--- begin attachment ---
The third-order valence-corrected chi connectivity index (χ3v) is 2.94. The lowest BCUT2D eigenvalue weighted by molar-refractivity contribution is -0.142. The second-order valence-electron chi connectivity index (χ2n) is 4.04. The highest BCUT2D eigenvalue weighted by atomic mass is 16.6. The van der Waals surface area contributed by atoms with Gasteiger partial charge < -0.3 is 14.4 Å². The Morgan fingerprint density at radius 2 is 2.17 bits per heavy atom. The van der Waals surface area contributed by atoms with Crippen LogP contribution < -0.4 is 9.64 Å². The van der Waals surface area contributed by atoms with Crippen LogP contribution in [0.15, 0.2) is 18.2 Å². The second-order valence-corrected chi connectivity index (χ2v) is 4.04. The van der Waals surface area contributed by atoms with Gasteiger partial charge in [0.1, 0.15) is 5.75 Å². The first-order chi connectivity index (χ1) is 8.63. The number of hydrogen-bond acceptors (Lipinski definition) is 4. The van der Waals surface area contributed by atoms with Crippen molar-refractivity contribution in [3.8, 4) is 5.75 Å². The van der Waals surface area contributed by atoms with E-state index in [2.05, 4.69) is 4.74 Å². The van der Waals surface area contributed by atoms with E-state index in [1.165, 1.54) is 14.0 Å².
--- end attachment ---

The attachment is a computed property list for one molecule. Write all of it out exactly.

The third-order valence-corrected chi connectivity index (χ3v) is 2.94. The lowest BCUT2D eigenvalue weighted by molar-refractivity contribution is -0.142. The second-order valence-electron chi connectivity index (χ2n) is 4.04. The highest BCUT2D eigenvalue weighted by atomic mass is 16.6. The van der Waals surface area contributed by atoms with Gasteiger partial charge < -0.3 is 14.4 Å². The Morgan fingerprint density at radius 2 is 2.17 bits per heavy atom. The van der Waals surface area contributed by atoms with Crippen LogP contribution < -0.4 is 9.64 Å². The van der Waals surface area contributed by atoms with Crippen LogP contribution in [0.15, 0.2) is 18.2 Å². The second-order valence-corrected chi connectivity index (χ2v) is 4.04. The van der Waals surface area contributed by atoms with Gasteiger partial charge in [0.1, 0.15) is 5.75 Å². The first-order chi connectivity index (χ1) is 8.63. The number of hydrogen-bond acceptors (Lipinski definition) is 4. The van der Waals surface area contributed by atoms with Crippen molar-refractivity contribution in [3.8, 4) is 5.75 Å². The van der Waals surface area contributed by atoms with E-state index in [2.05, 4.69) is 4.74 Å². The van der Waals surface area contributed by atoms with E-state index in [1.165, 1.54) is 14.0 Å².